In the past, tourist and nonresident anglers could pick whether or not they wanted a monthly ($13 USD) and/or yearly fishing license ($25 USD). Considering that most anglers come to fish once a year (about 98%) they’d pick the cheaper. Fishermen who don’t know this in advance have been known to get a little upset at having to shell out cash at the dock to get one before they set forth on a $1200/day sport fisher charter. Fishing licenses are not usually included on a charter and have to be paid for when on the docks.
But soon that will change – affective Jan 1, 2011 sport fishing licenses will go up in price. And [most importantly] Costa Rica will no longer provide the low-cost monthly fishing license, instead, they will force anglers to buy the more expensive yearly license at $30 USD.
Costa Rican Fisheries Institute (Incopesca) claims the price hikes and single yearly license are necessary due to the rising cost of administrating the fishing license system.
At first one would think, no big deal, if you are paying for a full-day of fishing on a nice 34′ boat that cost between $800-1400/day, you can afford $30.
But that’s not the point, because this new price hike may be adding a new gateway for dishonestly.
First let’s look at the obvious (besides the over 100% increase); what prevents those leaving anglers from passing their licenses to the next group of fishermen who are arriving at the dock or hotel? And who is going to police those licenses? Are they going to counter-check the license’s name with the name and number on the angler’s passport. In otherwords, on the back of fishing licenses, the anglers passport number has to be entered, but in all my years of fishing Costa Rica, that has never happened.
A month ago we fished several days in Quepos, and after getting our license, we were not checked again. In fact, every time we have fished, we never had any license checked, so there is nothing to prevent license swapping.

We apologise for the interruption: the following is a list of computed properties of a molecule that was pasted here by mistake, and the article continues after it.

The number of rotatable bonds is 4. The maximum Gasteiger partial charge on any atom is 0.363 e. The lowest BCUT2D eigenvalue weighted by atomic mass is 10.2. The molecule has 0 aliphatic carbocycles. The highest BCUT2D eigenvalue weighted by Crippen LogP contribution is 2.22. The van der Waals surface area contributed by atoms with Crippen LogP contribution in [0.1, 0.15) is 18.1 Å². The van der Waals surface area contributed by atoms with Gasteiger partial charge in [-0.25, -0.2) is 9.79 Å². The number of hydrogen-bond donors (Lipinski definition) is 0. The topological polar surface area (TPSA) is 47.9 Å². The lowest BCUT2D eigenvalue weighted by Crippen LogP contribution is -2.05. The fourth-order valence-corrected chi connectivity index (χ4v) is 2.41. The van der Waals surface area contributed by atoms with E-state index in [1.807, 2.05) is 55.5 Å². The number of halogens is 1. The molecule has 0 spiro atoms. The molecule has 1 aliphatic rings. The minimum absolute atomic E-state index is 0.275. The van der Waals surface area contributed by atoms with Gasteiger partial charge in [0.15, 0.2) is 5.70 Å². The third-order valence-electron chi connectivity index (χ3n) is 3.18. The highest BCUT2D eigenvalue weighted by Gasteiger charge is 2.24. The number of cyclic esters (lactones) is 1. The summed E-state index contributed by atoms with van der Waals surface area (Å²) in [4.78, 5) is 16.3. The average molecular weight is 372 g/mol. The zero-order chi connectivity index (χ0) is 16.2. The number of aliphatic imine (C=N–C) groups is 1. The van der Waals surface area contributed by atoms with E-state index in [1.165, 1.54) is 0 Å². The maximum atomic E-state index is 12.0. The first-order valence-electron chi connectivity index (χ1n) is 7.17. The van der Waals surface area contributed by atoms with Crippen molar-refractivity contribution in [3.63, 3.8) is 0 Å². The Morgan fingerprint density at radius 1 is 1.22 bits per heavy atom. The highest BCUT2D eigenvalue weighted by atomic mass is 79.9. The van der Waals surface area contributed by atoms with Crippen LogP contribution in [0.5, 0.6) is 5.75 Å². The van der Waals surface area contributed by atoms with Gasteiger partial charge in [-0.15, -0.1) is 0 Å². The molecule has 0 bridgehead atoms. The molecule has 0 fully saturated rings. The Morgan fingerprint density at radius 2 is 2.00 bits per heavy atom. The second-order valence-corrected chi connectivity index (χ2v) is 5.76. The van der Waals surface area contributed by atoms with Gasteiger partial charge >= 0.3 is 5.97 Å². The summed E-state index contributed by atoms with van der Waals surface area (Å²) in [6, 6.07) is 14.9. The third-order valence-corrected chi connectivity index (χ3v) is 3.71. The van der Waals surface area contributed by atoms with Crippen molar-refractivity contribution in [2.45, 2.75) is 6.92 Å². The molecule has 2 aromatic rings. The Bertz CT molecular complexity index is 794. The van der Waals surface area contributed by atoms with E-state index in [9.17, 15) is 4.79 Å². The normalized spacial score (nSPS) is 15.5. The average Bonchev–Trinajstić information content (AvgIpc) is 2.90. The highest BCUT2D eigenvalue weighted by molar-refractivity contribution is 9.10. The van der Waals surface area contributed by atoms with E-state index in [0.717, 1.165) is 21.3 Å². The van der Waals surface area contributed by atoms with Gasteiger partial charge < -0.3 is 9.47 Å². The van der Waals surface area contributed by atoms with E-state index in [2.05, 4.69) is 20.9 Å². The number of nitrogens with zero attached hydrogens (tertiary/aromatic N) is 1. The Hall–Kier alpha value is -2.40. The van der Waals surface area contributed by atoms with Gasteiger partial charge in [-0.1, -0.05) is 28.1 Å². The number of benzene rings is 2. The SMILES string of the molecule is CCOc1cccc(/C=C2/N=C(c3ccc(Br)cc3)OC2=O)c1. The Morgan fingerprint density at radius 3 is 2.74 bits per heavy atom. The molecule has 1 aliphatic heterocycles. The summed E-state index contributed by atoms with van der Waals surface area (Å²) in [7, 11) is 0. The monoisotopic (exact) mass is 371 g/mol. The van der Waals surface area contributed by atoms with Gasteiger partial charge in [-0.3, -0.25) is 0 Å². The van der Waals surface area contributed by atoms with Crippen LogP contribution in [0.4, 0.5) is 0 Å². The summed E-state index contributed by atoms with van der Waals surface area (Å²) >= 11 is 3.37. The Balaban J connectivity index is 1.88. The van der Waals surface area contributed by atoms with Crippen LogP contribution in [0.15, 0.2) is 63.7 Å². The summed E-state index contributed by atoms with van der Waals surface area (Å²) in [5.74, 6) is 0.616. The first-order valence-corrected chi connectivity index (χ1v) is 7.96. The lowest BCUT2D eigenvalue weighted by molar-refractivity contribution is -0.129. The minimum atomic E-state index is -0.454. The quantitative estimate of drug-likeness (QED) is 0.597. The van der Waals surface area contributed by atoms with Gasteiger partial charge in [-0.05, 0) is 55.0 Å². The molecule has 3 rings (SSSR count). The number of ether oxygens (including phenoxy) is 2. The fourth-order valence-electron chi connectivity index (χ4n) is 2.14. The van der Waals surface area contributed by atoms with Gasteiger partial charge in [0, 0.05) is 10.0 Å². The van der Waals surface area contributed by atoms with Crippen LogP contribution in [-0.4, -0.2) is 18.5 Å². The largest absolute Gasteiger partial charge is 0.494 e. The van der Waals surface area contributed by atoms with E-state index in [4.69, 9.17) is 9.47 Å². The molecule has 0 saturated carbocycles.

Back in a Jaco bar I listened to a conversation of how group of six men only bought four monthly licenses. Since not all of the men of the group wanted to fish the 2-4 days, it allowed two men to fish without buying a license.
Okay big deal, two men just cheated Incopesca out of a few dollars. However, let’s take a look at the required yearly license and how many times those that purchase these yearly licenses will use them again – less than three percent. And as we all know, there are unscrupulous people out there.
And what prevents the charter captains or boat owners from getting the licenses back from their anglers and/or buy a few yearly licenses, and charging the anglers a few bucks extra (or use it as a sale gimmick) since the licenses are never and/or rarely checked. Or they flip the Incopesca personal a few dollars to turn their backs so their anglers do not get upset. Some captains have been known to leave the dock at 6am, way before Incopesca people get there so their charters do not have to pay.
And of course this does not include the docks and smaller ½ day charters that do not have Incopesca personal.
Now to add a bit more cost, boat owners fees are also going up. Fees for nationally registered boats will also increase; boats under 30 feet will pay a yearly fee of $360, boats between 30-45 feet will pay $580, boats 45-60 feet $850, and boats over 60 feet $1,100. Foreign-registered boats that come to Costa Rica to sport-fish will pay a fee of $330 regardless of size for a three-month license.
So in the depressed sport fishing charting service, now it is going to cost the angler and boat owners, a few more bucks to fish.